Kevin L. Hoover
Mad River Union
HUMBOLDT – You may have seen the explosions of paint on the freeway bridge over the Eureka Slough just outside Eureka. Drive up or down U.S. Highway 101 from points south, and you'll find several more paint-bombed hotspots. One, a 101 bridge along the Eel River south of Fortuna, is so thoroughly splattered with multi-colored paintsplosions it could be a fanciful roadway from Yellow Submarine's Pepperland.
While on the surface it looks kinda cool, it's proving highly problematic and Caltrans is appealing to the public to end the psychedelic pollution. Today, the agency made a Facebook post explaining the problem and pleading for an end to the paint bombing.
"We'd be happy if it stopped," said Eli Rohl, Caltrans spokesman. "We're actively looking to deter people from doing it."
Rohl said that bridges are, for some reason, being targeted for intensive splattering. The bridges often traverse waterways, and paint runoff obviously isn't good for fish or other critters that make a living in riparian zones.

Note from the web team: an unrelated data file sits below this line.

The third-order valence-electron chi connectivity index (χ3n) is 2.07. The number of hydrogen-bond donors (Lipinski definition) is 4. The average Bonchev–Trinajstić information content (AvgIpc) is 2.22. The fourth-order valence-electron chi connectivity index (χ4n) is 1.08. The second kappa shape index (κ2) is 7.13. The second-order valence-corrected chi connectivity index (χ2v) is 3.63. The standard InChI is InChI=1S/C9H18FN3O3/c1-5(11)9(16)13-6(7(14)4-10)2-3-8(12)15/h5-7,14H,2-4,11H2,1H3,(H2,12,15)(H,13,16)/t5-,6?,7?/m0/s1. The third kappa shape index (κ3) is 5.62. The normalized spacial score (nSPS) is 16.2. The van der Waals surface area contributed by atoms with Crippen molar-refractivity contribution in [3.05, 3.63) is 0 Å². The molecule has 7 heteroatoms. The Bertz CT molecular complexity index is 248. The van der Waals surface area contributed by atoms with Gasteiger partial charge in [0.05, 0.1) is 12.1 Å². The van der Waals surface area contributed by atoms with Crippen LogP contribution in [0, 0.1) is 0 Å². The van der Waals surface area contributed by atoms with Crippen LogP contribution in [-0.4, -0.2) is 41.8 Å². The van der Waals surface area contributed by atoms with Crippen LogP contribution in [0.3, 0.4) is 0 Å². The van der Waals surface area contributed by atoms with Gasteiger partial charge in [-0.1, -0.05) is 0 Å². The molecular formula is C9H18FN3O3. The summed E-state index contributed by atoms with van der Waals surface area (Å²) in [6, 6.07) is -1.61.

"It's got serious environmental impacts," Rohl said.
Risks for humans are elevated too, as various road markings such as lane stripes are obliterated. Further, the grippy road surface is slickened up by the paint. "We're worried about people slipping on it," Rohl said.
The paint also splatters up onto passing vehicles. "I've had to spend entire days cleaning the paint off the side of my truck from these so called 'artists'," said one commenter on Caltrans' Facebook page. "It's getting ridiculous."
Rohl said even abatement would be problematic. "The people doing it are trying to make a statement, so as soon as we clean it up, someone will hit it again and we'd just be wasting taxpayer dollars."
Caltrans is working with "various law enforcement agencies" to catch the culprits, and when they do, the suspects will be facing felony charges. Vandalism that creates damage in excess of $750 is felonious.
Rohl said the phenomenon may be traceable to an incident from 10 or 15 years ago, when a can of paint fell of a truck near Stafford. The resulting splash of color spawned copycat splatterers, and now it's become a thing.
"It's hurting the community that we live in," Rohl said.